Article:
A Cow's Life, Winter
by Priscilla Turner Spada

Along the foothills behind the house and barns,
inky firs, and willows, hug the farm.

Sketchy branches zigzag nearer still,
reaching down toward the snow-covered fields.

Cold cows, like statues in the empty meadow,
look perplexed, frozen beside their shadows.

They forage absently, pick at scrub brush,
nibble meager brittle grasses' tufts.

Soon they'll ramble back at end of day,
in sunset's pale pink light, toward home and hay.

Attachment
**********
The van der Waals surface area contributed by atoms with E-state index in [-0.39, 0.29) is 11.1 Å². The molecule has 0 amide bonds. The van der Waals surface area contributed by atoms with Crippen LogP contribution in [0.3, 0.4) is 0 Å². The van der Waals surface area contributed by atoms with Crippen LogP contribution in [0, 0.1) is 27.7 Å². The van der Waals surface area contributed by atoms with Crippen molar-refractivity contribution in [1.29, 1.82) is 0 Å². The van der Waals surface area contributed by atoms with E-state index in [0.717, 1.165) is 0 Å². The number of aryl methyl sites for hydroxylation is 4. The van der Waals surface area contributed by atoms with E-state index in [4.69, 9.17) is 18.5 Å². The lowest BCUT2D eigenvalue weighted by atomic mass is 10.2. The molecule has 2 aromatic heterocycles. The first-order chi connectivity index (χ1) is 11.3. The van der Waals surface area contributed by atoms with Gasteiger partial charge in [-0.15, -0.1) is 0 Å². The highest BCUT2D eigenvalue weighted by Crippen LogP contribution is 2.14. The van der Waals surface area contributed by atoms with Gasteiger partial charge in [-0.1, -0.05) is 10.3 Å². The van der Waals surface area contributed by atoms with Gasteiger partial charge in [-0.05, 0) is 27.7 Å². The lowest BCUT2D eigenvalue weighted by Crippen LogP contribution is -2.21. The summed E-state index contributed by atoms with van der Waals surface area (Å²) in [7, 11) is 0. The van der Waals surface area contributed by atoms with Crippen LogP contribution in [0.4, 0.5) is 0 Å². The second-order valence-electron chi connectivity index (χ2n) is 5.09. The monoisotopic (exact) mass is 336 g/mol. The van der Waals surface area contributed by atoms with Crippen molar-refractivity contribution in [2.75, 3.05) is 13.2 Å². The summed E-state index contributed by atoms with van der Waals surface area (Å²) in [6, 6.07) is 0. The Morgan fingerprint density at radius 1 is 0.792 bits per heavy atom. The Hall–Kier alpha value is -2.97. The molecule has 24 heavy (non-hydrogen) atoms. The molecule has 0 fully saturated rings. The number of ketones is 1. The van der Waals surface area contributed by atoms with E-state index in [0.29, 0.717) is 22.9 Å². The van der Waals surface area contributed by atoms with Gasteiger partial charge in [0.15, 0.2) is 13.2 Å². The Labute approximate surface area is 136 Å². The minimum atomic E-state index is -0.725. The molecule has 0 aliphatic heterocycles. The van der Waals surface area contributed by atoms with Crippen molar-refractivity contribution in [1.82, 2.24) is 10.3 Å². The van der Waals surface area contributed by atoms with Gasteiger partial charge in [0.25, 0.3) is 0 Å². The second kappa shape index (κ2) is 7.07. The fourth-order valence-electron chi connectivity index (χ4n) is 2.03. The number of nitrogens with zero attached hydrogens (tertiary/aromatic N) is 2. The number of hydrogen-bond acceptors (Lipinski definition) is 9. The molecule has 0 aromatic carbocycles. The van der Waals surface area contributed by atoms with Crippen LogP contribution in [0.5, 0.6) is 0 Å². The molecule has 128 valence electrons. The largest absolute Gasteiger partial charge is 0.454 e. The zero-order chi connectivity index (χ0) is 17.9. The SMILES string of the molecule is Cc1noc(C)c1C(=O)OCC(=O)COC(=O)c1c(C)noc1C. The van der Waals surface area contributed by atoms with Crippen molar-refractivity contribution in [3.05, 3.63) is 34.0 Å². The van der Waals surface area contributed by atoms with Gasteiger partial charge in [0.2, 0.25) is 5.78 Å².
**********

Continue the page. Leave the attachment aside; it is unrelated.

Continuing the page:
Already someone's turned their beds of straw,
renewed their maize treats, filled their water troughs.

Huddled together, they'll keep each other warm,
until the dawn when they are freed to roam.

At this moment, the cows seem lost in time–
dreaming, wishing, for a warmer clime?

I knew this life, up-country, years ago
when winters seemed they never would let go.


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